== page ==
by Daniel J. Voelker, forensic historian and art lawyer
While fraud and forgery in the art world are not new phenomena, the works of Modigliani may be setting a new bar for a confluence of value-enhancing factors, including scarcity and an inventory of outed fakes that have driven prices to record highs. The caveat on the frenetic market for authentic Modigliani art is the challenge of finding one in the first place.
Because the artist’s work is infamous for numerous cases of forgery within the highest circles of the art world, coupled with poor documentation, there were previously believed to be only 337 authentic Modigliani works in existence (Esterow, 2017).
But this is about to change. Several parties have been quietly working on new catalogues and new validating technologies to shake up the global Modigliani collecting market, which may result in a king’s ransom of works being authenticated and brought to market.
The realization that so many extant fakes reside on the walls of collectors, accompanied by equally worthless certificates of provenance, has led to the drive for new, validated catalogues of work. For those who can prove provenance the payoff is on par with any other scarce collectible. Paintings purchased prior to 1950 for less than $5,000 are now insured and estimated to be worth $20,000,000 or more. In just the past five years, Modigliani’s 1917 painting “Nu Couche,” sold at auction for 170.4 million dollars (CNBC, 2018).
Countless stories of false authenticity hang like a black cloud over the Modigliani market, creating enough uncertainty and skepticism to make the sale of any work a challenge. The paucity of agreed-upon catalogues creates a double-edged conundrum: the seller can’t guarantee authenticity and the buyer can’t validate a purchase. Modigliani imposters are so pervasive that it’s become something of a joke in the industry. “Modigliani was producing more dead than when he was alive,” remarked Carlo Pepi, a well-known Italian art collector (Cohen, 2014).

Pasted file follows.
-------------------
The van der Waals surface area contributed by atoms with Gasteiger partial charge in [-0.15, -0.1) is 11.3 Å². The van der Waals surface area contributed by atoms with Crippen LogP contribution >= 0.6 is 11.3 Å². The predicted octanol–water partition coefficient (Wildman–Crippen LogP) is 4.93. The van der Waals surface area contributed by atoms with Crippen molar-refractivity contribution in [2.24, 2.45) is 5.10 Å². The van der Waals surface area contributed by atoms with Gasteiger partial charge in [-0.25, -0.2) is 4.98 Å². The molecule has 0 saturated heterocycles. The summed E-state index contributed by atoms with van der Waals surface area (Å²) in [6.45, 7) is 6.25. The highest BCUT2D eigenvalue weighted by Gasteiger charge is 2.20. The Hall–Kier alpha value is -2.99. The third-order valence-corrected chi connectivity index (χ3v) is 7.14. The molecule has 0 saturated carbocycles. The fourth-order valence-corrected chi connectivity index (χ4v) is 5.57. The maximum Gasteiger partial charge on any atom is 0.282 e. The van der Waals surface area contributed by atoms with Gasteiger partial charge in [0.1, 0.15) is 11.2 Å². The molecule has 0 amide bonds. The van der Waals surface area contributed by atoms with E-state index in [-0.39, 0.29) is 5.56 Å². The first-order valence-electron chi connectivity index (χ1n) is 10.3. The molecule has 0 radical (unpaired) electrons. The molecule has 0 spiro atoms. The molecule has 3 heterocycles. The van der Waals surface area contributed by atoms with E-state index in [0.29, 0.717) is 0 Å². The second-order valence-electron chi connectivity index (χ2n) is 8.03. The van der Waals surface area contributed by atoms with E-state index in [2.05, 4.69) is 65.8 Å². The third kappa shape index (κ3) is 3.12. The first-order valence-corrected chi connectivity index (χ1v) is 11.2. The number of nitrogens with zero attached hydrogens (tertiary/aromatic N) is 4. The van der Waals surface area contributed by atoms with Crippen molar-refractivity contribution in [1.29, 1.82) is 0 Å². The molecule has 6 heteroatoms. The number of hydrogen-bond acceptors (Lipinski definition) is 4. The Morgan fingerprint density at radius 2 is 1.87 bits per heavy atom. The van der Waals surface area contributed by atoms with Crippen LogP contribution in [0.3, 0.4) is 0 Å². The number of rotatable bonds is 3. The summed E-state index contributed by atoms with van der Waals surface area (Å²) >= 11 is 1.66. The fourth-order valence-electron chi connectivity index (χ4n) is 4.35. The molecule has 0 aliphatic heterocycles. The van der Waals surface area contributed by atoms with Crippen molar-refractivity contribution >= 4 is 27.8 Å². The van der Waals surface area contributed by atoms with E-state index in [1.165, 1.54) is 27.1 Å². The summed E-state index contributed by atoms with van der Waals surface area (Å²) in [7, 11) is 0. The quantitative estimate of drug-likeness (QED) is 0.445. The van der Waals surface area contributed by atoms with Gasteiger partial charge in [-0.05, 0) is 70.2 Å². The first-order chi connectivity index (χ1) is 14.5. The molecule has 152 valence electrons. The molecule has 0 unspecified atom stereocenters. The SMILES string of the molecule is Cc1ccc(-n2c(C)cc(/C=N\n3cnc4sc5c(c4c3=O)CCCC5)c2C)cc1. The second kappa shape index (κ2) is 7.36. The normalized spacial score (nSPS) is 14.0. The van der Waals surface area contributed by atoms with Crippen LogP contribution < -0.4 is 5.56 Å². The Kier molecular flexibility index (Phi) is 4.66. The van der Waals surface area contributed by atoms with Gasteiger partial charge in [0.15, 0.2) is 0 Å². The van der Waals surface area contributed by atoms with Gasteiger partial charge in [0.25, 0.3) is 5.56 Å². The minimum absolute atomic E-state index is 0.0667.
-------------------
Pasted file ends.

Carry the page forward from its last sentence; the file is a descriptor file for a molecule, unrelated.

Authentication is the bane of Modigliani’s pedigree
The challenge of authenticating the artist’s works literally began within decades of his demise. Amedeo Clemente Modigliani (1885-1920) led a sketchy, Bohemian existence in Paris fueled by absinthe and hashish that propelled him deeply into strange, anti-social behavior. Read our Modigliani biography here…
Claims of authenticity have for years proven to be worthless, as have whole exhibitions of the artist’s work. In 2018, Modigliani expert Isabella Quattrocchi determined a third of the works at a Modigliani exhibition in Genoa were fakes. Twenty-one paintings and sketches attributed to Modigliani and his contemporary, Moise Kisling, had been “crudely forged,” and the entire exhibition was shuttered. Its curator, Rudy Chiappini, laid the blame on the painting’s owners and each piece’s associated provenance (D’Emilio, 2018). In 2012 famed art expert Christian Gregori Partisot, who had himself issued many certificates of authenticity, was arrested by Italian authorities, charged with selling forged Modiglianis, and later convicted.
The quest to catalogue
Ambrogio Ceroni wrote the first and most reliable catalogue of Modiglianis in 1958, with the last update in 1970. But, Ceroni never examined or catalogued any of Modigliani’s works that had been relocated outside of Europe past late 1940’s. Due to the popularity of Modigliani’s works in the 1920s, 30s and 40s, many had been sold and had made their way to the United States, Canada and elsewhere. Ceroni recognized this ambiguity in his catalogue and claimed it was not intended to be exhaustive.
Many of the Modiglianis that did not appear in the Ceroni catalogue have since been authenticated at Restellini’s laboratory in Paris and certificates of authenticity have been issued. Hopefully this validation effort will stand future scrutiny.
New catalogues entering the market
In 2013, Wayne founded The Modigliani Project, a not-for-profit organization dedicated to the authentication of Modigliani’s artwork. A secret meeting was held October 2019 in New York, wherein a committee of expert curators and specialists compiled a catalogue raisonné that was published November 18, 2019 online initially for accessibility. Only six paintings were selected and not one of these paintings are in the famed catalogue raisonne by Ceroni.
The Modigliani Project isn’t the first organization with plans to create the new catalogue. Marc Restillini, one the world’s leading experts on Modiglianis, has been promising a new catalogue of authenticated Modiglianis since 2002. Restillini plans to publish his catalogue raisonné in 2020, according to the Institut (Institut Restellini, 2020).
Read the full article, Modigliani: New Authentication Projects May Explode Global Collecting Market by Dan Voelker.